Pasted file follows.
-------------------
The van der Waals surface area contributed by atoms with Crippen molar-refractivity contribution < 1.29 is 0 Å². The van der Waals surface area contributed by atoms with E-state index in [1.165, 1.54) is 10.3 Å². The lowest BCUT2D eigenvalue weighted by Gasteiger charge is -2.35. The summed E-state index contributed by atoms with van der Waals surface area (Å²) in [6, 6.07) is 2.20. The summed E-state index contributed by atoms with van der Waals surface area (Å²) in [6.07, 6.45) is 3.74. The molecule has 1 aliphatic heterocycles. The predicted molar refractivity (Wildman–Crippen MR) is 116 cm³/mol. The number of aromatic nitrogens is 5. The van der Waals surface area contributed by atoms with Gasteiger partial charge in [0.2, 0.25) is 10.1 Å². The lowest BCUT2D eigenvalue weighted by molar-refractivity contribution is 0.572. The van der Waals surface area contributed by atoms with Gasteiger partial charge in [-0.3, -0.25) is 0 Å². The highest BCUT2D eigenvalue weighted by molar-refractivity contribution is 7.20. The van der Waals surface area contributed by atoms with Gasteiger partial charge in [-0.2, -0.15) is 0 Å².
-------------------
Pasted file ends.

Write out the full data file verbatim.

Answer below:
The van der Waals surface area contributed by atoms with Crippen molar-refractivity contribution < 1.29 is 0 Å². The van der Waals surface area contributed by atoms with E-state index in [1.165, 1.54) is 10.3 Å². The lowest BCUT2D eigenvalue weighted by Gasteiger charge is -2.35. The summed E-state index contributed by atoms with van der Waals surface area (Å²) in [6, 6.07) is 2.20. The summed E-state index contributed by atoms with van der Waals surface area (Å²) in [6.07, 6.45) is 3.74. The molecule has 1 aliphatic heterocycles. The predicted molar refractivity (Wildman–Crippen MR) is 116 cm³/mol. The number of aromatic nitrogens is 5. The van der Waals surface area contributed by atoms with Gasteiger partial charge in [0.2, 0.25) is 10.1 Å². The lowest BCUT2D eigenvalue weighted by molar-refractivity contribution is 0.572. The van der Waals surface area contributed by atoms with Gasteiger partial charge in [-0.3, -0.25) is 0 Å². The highest BCUT2D eigenvalue weighted by molar-refractivity contribution is 7.20. The van der Waals surface area contributed by atoms with Gasteiger partial charge in [-0.2, -0.15) is 0 Å².